from a press release by the Center for Biological Diversity
This weekend Whigham, Ga., hosts its annual “rattlesnake roundup” — a lethal and cruel contest in which prizes are awarded to hunters who capture the greatest number of eastern diamondback rattlesnakes. (The rattlers are then killed en masse.) The Center for Biological Diversity and its allies today presented a petition with more than 48,000 signatures to the Whigham Community Club asking that the state’s last roundup change to a wildlife-friendly festival where no snakes are killed.
All of Georgia’s other roundups have abandoned the outdated practice of removing rare rattlers from the wild. Last year Claxton, Ga., replaced its roundup with the Claxton Rattlesnake and Wildlife Festival, which displays captive rattlesnakes, along with many other educational wildlife exhibits. While attendance at the Whigham roundup dropped in past years, the new wildlife festival in Claxton received a boost in attendance and high praise from environmental groups, the Georgia Department of Natural Resources, biologists and others who have lobbied for years to end rattlesnake roundups.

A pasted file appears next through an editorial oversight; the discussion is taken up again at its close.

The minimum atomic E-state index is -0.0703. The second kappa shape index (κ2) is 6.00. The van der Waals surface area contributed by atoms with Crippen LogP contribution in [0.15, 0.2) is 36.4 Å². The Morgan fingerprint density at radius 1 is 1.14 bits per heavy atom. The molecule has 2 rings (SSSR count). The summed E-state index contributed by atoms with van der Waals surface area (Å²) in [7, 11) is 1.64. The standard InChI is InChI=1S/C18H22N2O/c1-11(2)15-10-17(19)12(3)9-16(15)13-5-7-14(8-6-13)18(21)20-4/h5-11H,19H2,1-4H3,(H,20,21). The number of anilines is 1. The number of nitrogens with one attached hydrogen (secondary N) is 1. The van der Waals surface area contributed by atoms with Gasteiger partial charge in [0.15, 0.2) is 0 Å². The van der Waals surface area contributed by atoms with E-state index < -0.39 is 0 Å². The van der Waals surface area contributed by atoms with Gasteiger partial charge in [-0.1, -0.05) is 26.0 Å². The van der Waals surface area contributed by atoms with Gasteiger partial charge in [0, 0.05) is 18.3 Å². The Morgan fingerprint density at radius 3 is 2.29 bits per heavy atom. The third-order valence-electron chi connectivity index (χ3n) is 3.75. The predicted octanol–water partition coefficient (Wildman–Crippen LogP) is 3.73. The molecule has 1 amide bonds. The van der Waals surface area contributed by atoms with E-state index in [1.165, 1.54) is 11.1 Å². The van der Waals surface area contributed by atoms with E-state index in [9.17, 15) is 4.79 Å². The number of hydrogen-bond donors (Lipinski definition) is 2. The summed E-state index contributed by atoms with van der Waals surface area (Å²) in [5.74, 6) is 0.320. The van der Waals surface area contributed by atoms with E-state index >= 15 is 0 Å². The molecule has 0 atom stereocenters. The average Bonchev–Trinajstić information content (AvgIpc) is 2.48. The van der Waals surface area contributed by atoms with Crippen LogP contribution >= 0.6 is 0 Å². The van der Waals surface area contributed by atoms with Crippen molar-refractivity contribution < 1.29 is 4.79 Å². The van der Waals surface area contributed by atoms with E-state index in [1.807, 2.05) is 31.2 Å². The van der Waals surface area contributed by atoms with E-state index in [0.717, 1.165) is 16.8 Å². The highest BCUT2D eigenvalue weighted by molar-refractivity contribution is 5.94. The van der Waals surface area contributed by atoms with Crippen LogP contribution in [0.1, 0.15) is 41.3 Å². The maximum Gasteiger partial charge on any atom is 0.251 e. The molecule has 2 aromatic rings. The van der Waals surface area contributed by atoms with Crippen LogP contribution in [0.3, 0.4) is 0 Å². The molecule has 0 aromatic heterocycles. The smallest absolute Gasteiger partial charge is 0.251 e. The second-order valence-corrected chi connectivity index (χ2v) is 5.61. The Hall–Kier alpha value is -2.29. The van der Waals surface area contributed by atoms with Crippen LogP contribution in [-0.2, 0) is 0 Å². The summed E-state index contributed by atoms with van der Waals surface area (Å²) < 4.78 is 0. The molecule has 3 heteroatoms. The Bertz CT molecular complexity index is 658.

“The eastern diamondbacks targeted by the Whigham roundup are rapidly disappearing all across the southeastern United States, and in some states they’ve more or less vanished,” said Collette Adkins Giese, a biologist and attorney at the Center who works to protect rare reptiles and amphibians. “I’m hopeful that Whigham roundup sponsors will soon realize that they don’t need to kill imperiled snakes to have a successful community festival.”
In 2011, the Center — along with allies and Dr. Bruce Means, an expert on the eastern diamondback rattlesnake — filed a petition to protect eastern diamondbacks under the Endangered Species Act. Last year the U.S. Fish and Wildlife Service found that the venomous snake may deserve a place on the list of protected species and initiated a full status review.